• longer time to discovery on production issues, which results in
    • longer time to recovery (i.e. longer downtime)
    • loss of customers (immediate result of downtime)
    • loss of customer confidence (longer term impact)

Services such as StackDriver and Amazon CloudWatch also allow you to set up alarms around your metrics so that you can be notified or some automated actions can be triggered in response to changing conditions in production.

In Michael T. Nygard’s Release It!: Design and Deploy Production-Ready Software (a great read by the way) he discussed at length how unfavourable conditions in production can cause cracks to appear in your system, and through tight coupling and other anti-patterns these cracks can accelerate and spread across your entire application and eventually bring it crashing down to its knees.


In applying extensive monitoring to our services we are able to:

  • see cracks appearing in production early; and
  • collect extensive amount of data for the post-mortem; and
  • use knowledge gained during post-mortems to identify early warning signs and set up alarms accordingly


Introducing Metricano

With our emphasis on monitoring, it should come as no surprise that we have long sought to make it easy for our developers to monitor different aspects of their service.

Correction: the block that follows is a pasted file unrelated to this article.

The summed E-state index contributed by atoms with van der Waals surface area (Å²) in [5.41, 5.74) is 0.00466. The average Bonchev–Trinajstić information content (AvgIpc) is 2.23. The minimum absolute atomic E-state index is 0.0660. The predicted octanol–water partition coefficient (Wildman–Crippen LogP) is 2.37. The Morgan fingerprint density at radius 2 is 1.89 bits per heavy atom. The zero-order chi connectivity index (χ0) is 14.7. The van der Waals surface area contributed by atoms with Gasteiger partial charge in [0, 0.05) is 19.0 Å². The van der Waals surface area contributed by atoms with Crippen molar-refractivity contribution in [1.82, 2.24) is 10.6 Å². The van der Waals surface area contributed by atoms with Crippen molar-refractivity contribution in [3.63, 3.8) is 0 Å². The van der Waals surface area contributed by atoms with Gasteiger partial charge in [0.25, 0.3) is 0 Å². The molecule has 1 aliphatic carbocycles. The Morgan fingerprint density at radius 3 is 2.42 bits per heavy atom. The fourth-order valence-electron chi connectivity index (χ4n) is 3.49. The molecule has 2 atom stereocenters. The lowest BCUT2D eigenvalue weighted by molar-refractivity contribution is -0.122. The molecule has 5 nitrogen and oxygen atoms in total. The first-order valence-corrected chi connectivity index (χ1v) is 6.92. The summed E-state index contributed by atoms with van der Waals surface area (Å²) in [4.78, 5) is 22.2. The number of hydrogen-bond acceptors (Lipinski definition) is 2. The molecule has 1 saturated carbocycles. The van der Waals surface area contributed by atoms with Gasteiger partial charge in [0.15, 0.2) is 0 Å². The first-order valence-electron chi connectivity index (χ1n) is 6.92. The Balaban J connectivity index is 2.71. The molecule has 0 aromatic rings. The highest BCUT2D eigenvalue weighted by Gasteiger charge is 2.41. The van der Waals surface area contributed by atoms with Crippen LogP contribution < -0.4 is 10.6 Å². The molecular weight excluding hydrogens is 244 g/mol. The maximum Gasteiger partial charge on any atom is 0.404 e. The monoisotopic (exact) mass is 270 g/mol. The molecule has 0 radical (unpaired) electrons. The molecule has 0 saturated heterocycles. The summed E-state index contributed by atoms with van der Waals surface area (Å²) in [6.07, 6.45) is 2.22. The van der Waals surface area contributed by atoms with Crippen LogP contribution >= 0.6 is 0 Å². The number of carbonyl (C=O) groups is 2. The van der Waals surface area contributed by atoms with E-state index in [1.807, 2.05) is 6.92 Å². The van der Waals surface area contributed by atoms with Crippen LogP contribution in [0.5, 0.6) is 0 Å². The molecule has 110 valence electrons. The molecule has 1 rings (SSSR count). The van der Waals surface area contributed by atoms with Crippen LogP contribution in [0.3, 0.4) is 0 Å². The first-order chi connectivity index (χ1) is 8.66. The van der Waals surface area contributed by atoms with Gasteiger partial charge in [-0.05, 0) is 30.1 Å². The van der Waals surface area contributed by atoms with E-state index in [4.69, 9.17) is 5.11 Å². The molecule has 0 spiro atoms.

Now, we’ve made it easy for you to do the same with Metricano, an agent-based framework for collecting, aggregating and publishing metrics from your application. From a high-level, the MetricsAgent class collects metrics and aggregates them into second-by-second summaries. These summaries are then published to all the publishers you have configured.


Recording Metrics

There are a number of options for you to record metrics with MetricsAgent:


You can call the IncrementCountMetric, or RecordTimeMetric methods on an instance of IMetricsAgent (you can use MetricsAgent.Default or create a new instance with MetricsAgent.Create), for example:


F# Workflows

From F#, you can also use the built-in timeMetric and countMetric workflows:


PostSharp Aspects

Lastly, you can also use the CountExecution and LogExecutionTime attributes from the Metricano.PostSharpAspects nuget package, which can be applied at method, class and even assembly level.

The CountExecution attribute records a count metric with the fully qualified name of the method, whereas the LogExecutionTime attribute records execution times into a time metric with the fully qualified name of the method. When applied at class and assembly level, the attributes are multi-casted to all encompassed methods, private, public, instance and static. It’s possible to target specific methods, by name or visibility, etc. please refer to PostSharp’s documentation for detail.